When I was named editor in 2002 of the Standard-Examiner in Utah, I inherited an office the size of a Robeson Ranch villa. A co-worker walked into the stark office as I was getting settled, and looking at the blank walls and shelves, commented: “Where’s your sophisticated artwork? I’ve seen better-decorated racquetball courts.”
At home for lunch that day I came across a can of Campbell’s Tomato Soup and decided it could be my first high-end art addition to my office.
I took the can back to work and placed it prominently on a shelf above my desk.
My wife eventually decorated my office with posters of scenic Southwestern locales, but the soup can remained, and sometimes it became a conversation piece.
Visitors to my office who were daring enough asked why there was a soup can above my desk. I mentioned it was an unoriginal Andy Warhol worth hundreds of cents.
The older visitors got it, but the younger ones would give me puzzled looks, not having any idea who Andy Warhol was and why a soup can would be considered art.
Andy Warhol was a leading figure in the visual art statement known as pop art in the 1960s. His works explored the relationship between artistic expression, advertising and celebrity culture. Some of his best-known works include the silkscreen paintings of Campbell’s Tomato Soup Cans.
As a journalist I couldn’t afford an original Warhol, so I went with his subject matter instead. I guess I was making a statement against the commercialization of the statement against artistic commercialization.
I was reminded of my past contribution to office art when I read that the most talked-about artwork last week was titled “Comedian” — a spotty banana duct-taped to a wall by artist Maurizio Cattelan.
The Associated Press reported two pieces quickly sold for $120,000 before the price was raised to $150,000 for the third piece. The bananas were bought at a local grocery store. No instructions were given on what to do as the banana ages.
Last weekend, performance artist David Datuna removed the banana from the wall, unpeeled it and took a bite as a large crowd documented it with their phones.
He called his performance “Hungry Artist.”
The patrons never actually purchased the banana art, just a certificate of authenticity that allowed them to duct-tape their own banana to a wall at home and display the certificate with it.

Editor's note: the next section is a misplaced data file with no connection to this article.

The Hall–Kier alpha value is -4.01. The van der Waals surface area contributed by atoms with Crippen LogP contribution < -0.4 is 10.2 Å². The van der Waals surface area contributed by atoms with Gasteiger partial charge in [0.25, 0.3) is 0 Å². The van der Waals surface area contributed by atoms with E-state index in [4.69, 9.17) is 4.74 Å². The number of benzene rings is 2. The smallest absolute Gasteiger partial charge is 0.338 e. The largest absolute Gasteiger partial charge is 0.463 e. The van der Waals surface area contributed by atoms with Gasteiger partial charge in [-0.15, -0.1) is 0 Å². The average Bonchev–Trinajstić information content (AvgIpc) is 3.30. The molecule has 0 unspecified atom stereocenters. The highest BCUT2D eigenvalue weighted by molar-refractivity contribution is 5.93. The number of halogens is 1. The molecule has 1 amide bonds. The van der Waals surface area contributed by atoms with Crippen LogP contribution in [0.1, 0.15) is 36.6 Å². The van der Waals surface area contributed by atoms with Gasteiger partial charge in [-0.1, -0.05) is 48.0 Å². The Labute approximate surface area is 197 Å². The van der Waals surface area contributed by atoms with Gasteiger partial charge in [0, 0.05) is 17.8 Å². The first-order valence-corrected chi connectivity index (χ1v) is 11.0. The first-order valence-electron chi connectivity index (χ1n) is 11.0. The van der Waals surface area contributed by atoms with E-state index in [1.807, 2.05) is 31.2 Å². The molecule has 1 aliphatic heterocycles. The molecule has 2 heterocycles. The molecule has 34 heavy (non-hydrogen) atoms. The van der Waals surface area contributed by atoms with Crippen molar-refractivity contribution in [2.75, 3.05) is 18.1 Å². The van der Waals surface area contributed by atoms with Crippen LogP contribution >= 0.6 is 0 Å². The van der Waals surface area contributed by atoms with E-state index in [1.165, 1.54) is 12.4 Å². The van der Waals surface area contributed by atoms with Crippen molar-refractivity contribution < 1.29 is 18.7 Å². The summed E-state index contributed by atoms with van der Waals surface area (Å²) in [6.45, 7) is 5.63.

They could have done that without shelling out $120K, but I guess the appeal, as you might say, was to possess the signed certificate from the artist.
In 1975 advertising executive Gary Dahl became a millionaire when he created a novelty item in time for Christmas called the “Pet Rock.” The stones, gathered from a beach in Mexico, were marketed like live pets, in custom cardboard boxes, complete with straw and breathing holes and a training manual. They sold for $4 apiece. The fad lasted for six months, but 1.5 million items were sold.
According to Wikipedia, Dahl said he got the idea after listening to his friends complain about taking care of their pets. A rock would not need to be fed, walked, bathed or groomed, and it would not die, become sick or be disobedient.
Like the banana on the wall, those who bought the Pet Rocks weren’t actually interested in the rock. It was the idea and the packaging that sold.
The owner’s manual was full of puns and gags that referred to the rock as an actual pet. It was meant as a gag gift.
I remember a news story in which a department store manager mentioned that people were actually shoplifting the stones out of the carry-boxes. He had a clerk go out to the parking lot and find a bunch of rocks to replace the stolen ones and no one was the wiser.
I didn’t have any Andy Warhol certificate, so I guess my tomato soup display was nothing more than canned art. But I use it in my own performance art career. I love it with a grilled cheese sandwich.
Contact Andy Howell at email@example.com.